Modelling Digital Navigation

I have previously drawn attention to the impact of Digital Navigation (DN) of travel behaviour. The providers of this service, commonly known as satnav, respond to requests from users by providing routing options and journey times that take account of prevailing traffic conditions. Here I want to consider how this is achieved.

There is only fragmentary published information on how the routing algorithms function. It appears that a model of travel behaviour on the road network is constructed from trip data derived from users of the navigation service: trip origins, destinations, routes through the network, prevailing traffic conditions, outturn journey times. Such a model may be analogous to a microsimulation model, but using observed trip data rather than synthetic data.

Providers of DN offer predictions of journey time in advance of setting out. Comparison of predicted and outturn journey times provides a check on the validity of the model. Machine Learning has been employed to improve the accuracy of journey time predictions of Google Maps.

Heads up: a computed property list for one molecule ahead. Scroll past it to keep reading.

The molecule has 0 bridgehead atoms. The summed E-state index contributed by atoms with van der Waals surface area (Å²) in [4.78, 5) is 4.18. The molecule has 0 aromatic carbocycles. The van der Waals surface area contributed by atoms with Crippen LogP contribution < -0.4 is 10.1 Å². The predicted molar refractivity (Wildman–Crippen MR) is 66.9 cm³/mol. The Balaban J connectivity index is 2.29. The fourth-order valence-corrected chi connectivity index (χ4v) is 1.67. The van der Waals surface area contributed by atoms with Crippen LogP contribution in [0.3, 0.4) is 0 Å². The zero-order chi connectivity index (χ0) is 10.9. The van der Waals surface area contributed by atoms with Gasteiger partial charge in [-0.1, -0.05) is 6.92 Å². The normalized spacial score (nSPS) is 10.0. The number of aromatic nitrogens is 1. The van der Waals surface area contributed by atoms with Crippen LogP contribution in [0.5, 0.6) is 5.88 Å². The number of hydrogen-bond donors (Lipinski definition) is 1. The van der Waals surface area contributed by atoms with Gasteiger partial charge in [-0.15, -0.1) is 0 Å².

The type of model developed by DN providers is novel and powerful, in that it can utilise huge amounts of trip data, both real time and historic. A question is whether such models could be used to inform decisions on road investments and other interventions aimed at improving experience on the road network. That is, could the DN models replace conventional transport models for planning purposes?

The DN models already exist. Their cost of construction and operation is met by the income generated from sales, whether of direction services to business premises (Google Maps) or to vehicle manufacturers that fit DN as standard equipment (TomTom). So, the cost of using these models for planning purposes could be less than for using conventional models.

TomTom offers Origin Destination Analysis as a service and may therefore be open to suggestions for use of the underlying model for planning purposes.

DN is both changing travel behaviour and generating new travel models to inform public policy. We may be at the beginning of a new era of travel and transport analysis.